By tackling stigma from a healthcare angle, she hopes to reach the everyday woman who isn’t yet comfortable with the idea of sex toys. “I want to target the bubble tea girl, the girl at the reception counter, the girl who lives with her parents.”
We want to help women go from sexual dysfunction to pleasure through the healthcare route
Through the design of her products, she also hopes to change the mindset that sex can only be enjoyable if there’s penetration. “Sex toys have long been designed for men by men to use on women. That’s why when we think of vibrators, we often think of a rabbit-looking thing or a penetrative device. But not all women enjoy them and these devices were certainly not designed for the Asian woman.”
One of the first vibrators she is launching will be a palm-sized, bean-shaped device designed for external stimulation. “This device will be easy for women to place it where they want it to be. It will give them the foreplay they don’t always get and help to make sex easier.”
In addition to “legitimising” the use of vibrators, Liu hopes to also make sex education more widespread and relevant in Singapore. Most local schools practise abstinence-based sex education and talk about sex from a biological perspective—the egg, the sperm, the baby.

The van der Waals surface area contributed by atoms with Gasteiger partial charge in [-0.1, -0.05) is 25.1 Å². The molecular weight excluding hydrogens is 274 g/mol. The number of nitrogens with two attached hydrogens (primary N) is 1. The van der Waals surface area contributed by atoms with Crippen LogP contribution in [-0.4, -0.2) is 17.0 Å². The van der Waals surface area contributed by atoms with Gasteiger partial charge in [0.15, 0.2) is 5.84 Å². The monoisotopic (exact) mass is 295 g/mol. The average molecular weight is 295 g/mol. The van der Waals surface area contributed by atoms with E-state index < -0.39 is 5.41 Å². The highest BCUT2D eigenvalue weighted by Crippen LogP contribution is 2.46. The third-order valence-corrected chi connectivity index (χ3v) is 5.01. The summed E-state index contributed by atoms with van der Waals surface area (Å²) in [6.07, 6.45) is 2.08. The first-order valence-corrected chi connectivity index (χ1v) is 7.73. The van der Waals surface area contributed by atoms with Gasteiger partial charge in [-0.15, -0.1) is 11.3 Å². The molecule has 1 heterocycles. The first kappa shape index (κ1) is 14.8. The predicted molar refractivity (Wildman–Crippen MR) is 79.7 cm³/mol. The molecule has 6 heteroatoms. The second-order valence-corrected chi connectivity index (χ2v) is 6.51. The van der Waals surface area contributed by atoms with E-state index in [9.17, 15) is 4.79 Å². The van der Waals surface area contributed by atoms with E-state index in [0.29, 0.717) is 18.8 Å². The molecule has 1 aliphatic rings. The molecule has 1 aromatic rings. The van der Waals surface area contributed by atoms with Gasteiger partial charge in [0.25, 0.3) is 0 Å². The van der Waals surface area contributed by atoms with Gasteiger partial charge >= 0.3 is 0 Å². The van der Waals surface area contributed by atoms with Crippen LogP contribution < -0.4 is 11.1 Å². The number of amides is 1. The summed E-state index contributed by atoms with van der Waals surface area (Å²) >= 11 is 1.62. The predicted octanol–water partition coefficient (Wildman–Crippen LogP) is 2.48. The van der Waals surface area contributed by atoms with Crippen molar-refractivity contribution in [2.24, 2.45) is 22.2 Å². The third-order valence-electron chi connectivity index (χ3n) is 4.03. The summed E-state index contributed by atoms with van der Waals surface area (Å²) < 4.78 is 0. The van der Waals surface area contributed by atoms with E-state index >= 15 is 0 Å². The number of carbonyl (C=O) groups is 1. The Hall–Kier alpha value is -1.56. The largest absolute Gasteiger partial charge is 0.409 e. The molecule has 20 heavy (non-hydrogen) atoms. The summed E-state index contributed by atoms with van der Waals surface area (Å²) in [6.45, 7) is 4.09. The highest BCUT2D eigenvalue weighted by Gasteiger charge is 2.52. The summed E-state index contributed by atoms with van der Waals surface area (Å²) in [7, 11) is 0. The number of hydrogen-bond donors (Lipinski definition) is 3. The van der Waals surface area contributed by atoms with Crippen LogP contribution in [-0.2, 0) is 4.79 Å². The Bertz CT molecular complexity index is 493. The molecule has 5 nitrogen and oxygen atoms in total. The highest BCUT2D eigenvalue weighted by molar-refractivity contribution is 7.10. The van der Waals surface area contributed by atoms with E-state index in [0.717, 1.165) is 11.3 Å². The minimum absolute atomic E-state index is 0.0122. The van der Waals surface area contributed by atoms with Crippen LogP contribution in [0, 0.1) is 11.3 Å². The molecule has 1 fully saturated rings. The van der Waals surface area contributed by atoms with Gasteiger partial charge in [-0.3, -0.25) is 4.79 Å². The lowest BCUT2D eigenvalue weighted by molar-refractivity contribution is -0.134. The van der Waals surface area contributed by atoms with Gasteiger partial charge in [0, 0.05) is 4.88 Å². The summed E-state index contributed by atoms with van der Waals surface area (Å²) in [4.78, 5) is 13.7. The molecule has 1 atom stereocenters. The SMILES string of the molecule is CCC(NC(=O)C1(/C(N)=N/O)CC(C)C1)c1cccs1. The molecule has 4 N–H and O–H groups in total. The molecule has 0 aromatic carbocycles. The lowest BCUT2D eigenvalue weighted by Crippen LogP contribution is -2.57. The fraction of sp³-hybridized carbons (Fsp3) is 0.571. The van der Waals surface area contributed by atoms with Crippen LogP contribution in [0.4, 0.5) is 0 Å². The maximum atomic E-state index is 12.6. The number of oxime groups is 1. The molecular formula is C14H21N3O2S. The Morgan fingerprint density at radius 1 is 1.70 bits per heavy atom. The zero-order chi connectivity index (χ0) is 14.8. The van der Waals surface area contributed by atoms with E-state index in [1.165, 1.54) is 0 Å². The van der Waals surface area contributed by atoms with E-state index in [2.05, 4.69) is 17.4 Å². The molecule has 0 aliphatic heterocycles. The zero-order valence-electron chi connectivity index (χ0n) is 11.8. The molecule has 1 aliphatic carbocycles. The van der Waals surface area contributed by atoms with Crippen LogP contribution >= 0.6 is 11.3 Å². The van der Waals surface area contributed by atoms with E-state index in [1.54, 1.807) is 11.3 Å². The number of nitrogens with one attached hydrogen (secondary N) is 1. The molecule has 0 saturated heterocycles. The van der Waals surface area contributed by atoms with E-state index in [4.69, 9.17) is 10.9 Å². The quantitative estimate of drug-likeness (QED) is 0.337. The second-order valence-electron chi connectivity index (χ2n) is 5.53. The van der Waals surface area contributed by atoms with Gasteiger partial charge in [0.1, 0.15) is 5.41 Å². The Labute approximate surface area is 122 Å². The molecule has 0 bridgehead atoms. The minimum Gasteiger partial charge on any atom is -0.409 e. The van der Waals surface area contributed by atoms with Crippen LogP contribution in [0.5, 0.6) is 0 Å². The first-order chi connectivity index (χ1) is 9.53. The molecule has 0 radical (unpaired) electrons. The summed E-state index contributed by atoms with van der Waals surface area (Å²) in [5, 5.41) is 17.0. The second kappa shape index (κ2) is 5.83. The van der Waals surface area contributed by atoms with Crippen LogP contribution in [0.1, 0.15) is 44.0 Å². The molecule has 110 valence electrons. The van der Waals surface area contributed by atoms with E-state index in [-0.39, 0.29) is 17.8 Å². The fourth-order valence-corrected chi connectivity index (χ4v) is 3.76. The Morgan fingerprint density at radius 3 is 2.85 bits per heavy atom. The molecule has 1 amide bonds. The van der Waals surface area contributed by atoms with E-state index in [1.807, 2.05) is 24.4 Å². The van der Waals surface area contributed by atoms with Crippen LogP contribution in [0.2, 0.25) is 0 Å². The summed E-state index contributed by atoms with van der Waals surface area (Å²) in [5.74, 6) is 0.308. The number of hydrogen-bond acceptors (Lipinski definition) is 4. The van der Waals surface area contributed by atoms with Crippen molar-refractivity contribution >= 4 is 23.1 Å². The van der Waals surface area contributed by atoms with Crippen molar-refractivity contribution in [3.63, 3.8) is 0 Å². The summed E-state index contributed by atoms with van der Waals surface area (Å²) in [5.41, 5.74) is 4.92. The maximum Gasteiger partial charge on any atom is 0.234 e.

“I think the intention is good, but it’s all about reproductive health rather than about communication or pleasure. This can instil fear in women, particularly about getting pregnant after sex, and do more harm than good.”
Liu feels that children should be educated about sex like every other subject, starting from how parents talk about it at home. “If you normalise talking about sex at home, your children will accept it as you do. But if they see mum screaming after seeing a cockroach, for example, they’ll likely react the same way when they see one too.
“The more you hide or avoid talking about it, the more your children will want to find out, the more they will try to get the information using different channels, and not all will be credible sources.”
Liu’s holistic approach to raising awareness about sexual wellness among women is ultimately to shift the perspective from “erotics and what we see in porn to a matter of female health and pleasure, and democraticising access to ways of enhancing every woman’s individual sexual journey.”